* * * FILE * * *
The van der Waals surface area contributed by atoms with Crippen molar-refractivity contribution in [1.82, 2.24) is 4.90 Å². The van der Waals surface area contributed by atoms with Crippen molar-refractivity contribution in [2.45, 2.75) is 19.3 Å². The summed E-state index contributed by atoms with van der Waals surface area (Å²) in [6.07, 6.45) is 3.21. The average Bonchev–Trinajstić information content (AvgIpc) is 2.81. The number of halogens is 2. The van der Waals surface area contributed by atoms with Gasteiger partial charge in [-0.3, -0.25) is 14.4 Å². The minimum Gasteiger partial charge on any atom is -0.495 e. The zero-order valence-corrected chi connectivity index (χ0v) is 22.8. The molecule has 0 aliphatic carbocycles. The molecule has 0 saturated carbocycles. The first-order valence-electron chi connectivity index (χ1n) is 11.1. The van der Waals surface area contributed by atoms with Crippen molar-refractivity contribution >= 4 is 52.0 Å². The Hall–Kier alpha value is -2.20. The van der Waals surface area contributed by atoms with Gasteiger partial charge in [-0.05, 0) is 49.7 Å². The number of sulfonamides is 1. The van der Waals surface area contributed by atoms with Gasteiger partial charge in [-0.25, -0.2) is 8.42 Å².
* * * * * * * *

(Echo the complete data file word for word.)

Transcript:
The van der Waals surface area contributed by atoms with Crippen molar-refractivity contribution in [1.82, 2.24) is 4.90 Å². The van der Waals surface area contributed by atoms with Crippen molar-refractivity contribution in [2.45, 2.75) is 19.3 Å². The summed E-state index contributed by atoms with van der Waals surface area (Å²) in [6.07, 6.45) is 3.21. The average Bonchev–Trinajstić information content (AvgIpc) is 2.81. The number of halogens is 2. The van der Waals surface area contributed by atoms with Gasteiger partial charge in [-0.3, -0.25) is 14.4 Å². The minimum Gasteiger partial charge on any atom is -0.495 e. The zero-order valence-corrected chi connectivity index (χ0v) is 22.8. The molecule has 0 aliphatic carbocycles. The molecule has 0 saturated carbocycles. The first-order valence-electron chi connectivity index (χ1n) is 11.1. The van der Waals surface area contributed by atoms with Crippen molar-refractivity contribution >= 4 is 52.0 Å². The Hall–Kier alpha value is -2.20. The van der Waals surface area contributed by atoms with Gasteiger partial charge in [-0.05, 0) is 49.7 Å². The number of sulfonamides is 1. The van der Waals surface area contributed by atoms with Gasteiger partial charge in [-0.25, -0.2) is 8.42 Å².